Housing Market: Housing Starts & Home Sales

Economic Forecasts

Home Building Appears to Gain Momentum

Kiplinger's latest forecast on housing starts and home sales


GDP 2019 growth will be 2.3%; 1.8% in 2020 More »
Jobs Job gains of about 150,000 per month in ’20 More »
Interest rates 10-year T-notes staying around 2% until trade war ends More »
Inflation 2.2% through ’20, from 2.3% at end '19 More »
Business spending Up just 2% in ’19 amid uncertainty of trade war More »
Energy Crude trading from $60 to $65 per barrel in March More »
Housing Total starts up 3.2% in '20 More »
Retail sales Retail and food service sales excluding autos and gas should rise 3.5% in 2020 More »
Trade deficit Widening 6% in ’20 More »

Total housing starts rose 3.2% in November to a seasonally adjusted rate of 1.365 million. Single-family starts rose 2.4%, while multifamily starts increased 4.9%. Starts for previous months were also revised higher. Builders remain confident in the single-family market, with the NAHB/Wells Fargo Housing Market Index rising to its highest level since 1998. Data on building permits continue to point to positive momentum for starts over the coming months. Permits rose 1.4% in November — the second consecutive month of healthy gains.

Sturdy housing demand is driving new-home sales higher. They rose 1.3% from October. Growth is fastest in the South and the West, where the population is growing the most. The two regions account for roughly 85% of new-home sales. The median sales price rose 7.2% year over year in November to $330,000. There were 323,000 new homes for sale in November, a 5.4-months’ supply at the current sales pace. Sales continue to outpace inventory growth, and the number of new homes listed for sale has trended down since January. With tight inventories pushing prices up, the share of new homes selling for less than $300,000 fell to 40% in November, from 48% a year earlier.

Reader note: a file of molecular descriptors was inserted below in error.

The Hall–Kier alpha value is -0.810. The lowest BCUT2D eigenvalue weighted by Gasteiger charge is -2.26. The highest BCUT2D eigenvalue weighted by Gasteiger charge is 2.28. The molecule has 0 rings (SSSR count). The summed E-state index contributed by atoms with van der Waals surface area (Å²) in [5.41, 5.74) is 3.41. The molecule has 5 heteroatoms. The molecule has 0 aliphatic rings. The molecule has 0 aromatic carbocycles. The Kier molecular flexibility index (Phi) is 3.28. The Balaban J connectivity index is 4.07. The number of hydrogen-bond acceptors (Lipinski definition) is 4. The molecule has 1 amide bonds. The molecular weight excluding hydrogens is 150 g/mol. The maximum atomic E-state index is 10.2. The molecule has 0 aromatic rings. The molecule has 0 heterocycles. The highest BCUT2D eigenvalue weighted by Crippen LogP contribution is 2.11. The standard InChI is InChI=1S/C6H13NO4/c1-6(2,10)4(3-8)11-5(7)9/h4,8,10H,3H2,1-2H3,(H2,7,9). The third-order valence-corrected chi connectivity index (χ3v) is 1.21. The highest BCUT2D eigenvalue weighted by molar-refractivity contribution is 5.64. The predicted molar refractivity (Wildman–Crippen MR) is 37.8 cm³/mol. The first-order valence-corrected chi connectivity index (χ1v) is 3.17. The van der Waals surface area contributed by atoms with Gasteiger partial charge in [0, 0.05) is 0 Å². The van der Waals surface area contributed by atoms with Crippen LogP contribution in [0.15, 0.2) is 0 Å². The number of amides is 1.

See Also: A Housing Shortage Looms as Builders Can't Keep Up

Lack of inventory is holding back existing-home sales. These sales fell 1.7% from the prior month, to a seasonally adjusted rate of 5.35 million. Compared with a year earlier, sales are up 2.7%. Existing-home sales have yet to regain momentum and are still down slightly from their 2017 peak. Demand is still strong enough to keep up a slow and steady pace of sales. Homes continue to sell fairly quickly, averaging 38 days on the market. With supply at record lows, sales will likely remain subdued. Listings failed to keep up with sales in November, with the inventory-to-sales ratio for single-family homes declining to 3.6 months. After rising for nearly all of 2018, inventories trended lower in 2019. On a year-over-year basis, total inventory was down 5.7% in November – the fifth consecutive month of decline.

Home-price growth continues to rise at a modest pace across the nation. The S&P CoreLogic Case-Shiller National Home Price Index rose 3.3% in October from a year ago, up from 3.2% in September. This is the fourth consecutive month of year-over-year increases, reversing the longer-term trend of decelerating price growth that began in March 2018 and ended in July 2019. Phoenix, Charlotte and Tampa reported the highest year-over-year gains.